A Modern Reliquary

Just sharing a few pieces I made back in the summer of '09. I was a grad student then, pursuing my MFA in Creative Writing. The program required students to take some electives, so I took an intensive intro metalsmithing class. It was a wonderful break from writing and obsessing over what I was going to do with my thesis. The experience even inspired a short story that made it into my MFA thesis, but that's a different post. If I'm lucky enough to get it published someday, I'll be sure to share the news here.

Our final project for the class was to create a modern interpretation of a reliquary, a special container meant to enshrine the bones of saints and the dead. Reliquaries have traditionally been an important object in religion and various cultures over time and are often as remarkable as the stories of the objects they hold.

I adored working on this project. Growing up Catholic, I developed a fascination for pomp and superstition. And being a jewelry maker and writer, I'm very much interested in objects and meanings.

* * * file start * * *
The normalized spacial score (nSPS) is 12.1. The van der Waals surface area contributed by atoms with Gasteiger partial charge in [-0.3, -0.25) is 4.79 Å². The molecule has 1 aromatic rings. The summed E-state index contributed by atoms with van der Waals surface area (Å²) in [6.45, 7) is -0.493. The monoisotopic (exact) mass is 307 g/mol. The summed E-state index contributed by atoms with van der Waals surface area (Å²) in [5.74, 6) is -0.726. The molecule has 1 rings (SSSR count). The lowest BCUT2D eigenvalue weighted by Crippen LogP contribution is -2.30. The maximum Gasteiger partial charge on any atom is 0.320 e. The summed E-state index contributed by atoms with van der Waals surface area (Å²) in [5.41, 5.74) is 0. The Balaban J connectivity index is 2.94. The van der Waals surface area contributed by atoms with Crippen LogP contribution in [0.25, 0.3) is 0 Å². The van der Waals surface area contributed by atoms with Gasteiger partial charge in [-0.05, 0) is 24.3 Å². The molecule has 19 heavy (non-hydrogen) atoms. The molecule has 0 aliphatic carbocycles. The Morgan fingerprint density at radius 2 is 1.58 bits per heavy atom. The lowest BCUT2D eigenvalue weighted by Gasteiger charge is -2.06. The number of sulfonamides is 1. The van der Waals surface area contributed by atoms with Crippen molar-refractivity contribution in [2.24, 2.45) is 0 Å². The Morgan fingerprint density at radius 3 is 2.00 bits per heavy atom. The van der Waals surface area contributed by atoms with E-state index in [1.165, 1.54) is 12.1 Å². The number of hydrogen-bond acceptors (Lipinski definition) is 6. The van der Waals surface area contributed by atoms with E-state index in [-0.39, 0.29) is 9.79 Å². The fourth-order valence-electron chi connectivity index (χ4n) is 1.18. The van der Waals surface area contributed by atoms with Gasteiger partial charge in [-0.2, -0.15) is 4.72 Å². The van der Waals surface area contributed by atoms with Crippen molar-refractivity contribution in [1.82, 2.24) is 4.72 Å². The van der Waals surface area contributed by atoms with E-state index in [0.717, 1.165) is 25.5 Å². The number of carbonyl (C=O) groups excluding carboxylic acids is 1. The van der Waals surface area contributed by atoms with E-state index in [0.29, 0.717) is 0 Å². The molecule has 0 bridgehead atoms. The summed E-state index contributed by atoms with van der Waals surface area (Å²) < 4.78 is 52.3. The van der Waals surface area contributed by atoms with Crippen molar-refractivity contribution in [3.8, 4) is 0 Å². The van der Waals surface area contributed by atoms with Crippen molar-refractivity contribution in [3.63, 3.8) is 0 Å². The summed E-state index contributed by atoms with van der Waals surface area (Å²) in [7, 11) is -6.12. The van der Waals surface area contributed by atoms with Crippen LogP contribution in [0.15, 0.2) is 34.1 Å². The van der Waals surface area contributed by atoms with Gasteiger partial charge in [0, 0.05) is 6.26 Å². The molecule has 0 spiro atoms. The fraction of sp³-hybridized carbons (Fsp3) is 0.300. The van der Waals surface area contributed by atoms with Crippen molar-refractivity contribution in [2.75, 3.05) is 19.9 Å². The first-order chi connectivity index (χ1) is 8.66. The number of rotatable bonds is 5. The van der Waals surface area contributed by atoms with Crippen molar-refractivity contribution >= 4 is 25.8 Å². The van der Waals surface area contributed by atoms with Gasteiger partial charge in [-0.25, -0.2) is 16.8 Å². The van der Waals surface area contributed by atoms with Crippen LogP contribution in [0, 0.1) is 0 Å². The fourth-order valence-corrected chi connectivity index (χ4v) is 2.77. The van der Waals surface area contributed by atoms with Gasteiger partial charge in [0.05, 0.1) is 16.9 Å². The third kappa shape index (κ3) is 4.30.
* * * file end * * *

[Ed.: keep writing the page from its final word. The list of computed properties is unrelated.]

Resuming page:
Etched brass and copper.

The rooster is for good luck.

The bottom--my favorite part of this reliquary.

My reliquary, which I call Emergency Wishbox, enshrines the wishbone of a rotisserie chicken! I think I bought this chicken at Copps, a Midwestern grocery chain, and while the chicken wasn't a saint, it provided me with caloric energy and therefore deserves some respect. Playing the lotto? Taking a big test tomorrow? In the shit? This wishbone is waiting for you!
The project required the application of several techniques I learned I class, so I went a little nuts with chemical etching because I love texture. I also used a hydrolic press to give dimension to the heart shapes on the top, bottom, and interior.

Here are a few more pieces that I made in class:
Pendant and brooch.

Someday I'd like to own the tools to do this kind of work in my own studio. Maybe that's what I should wish for?

Photos in this post by Eric Tasden.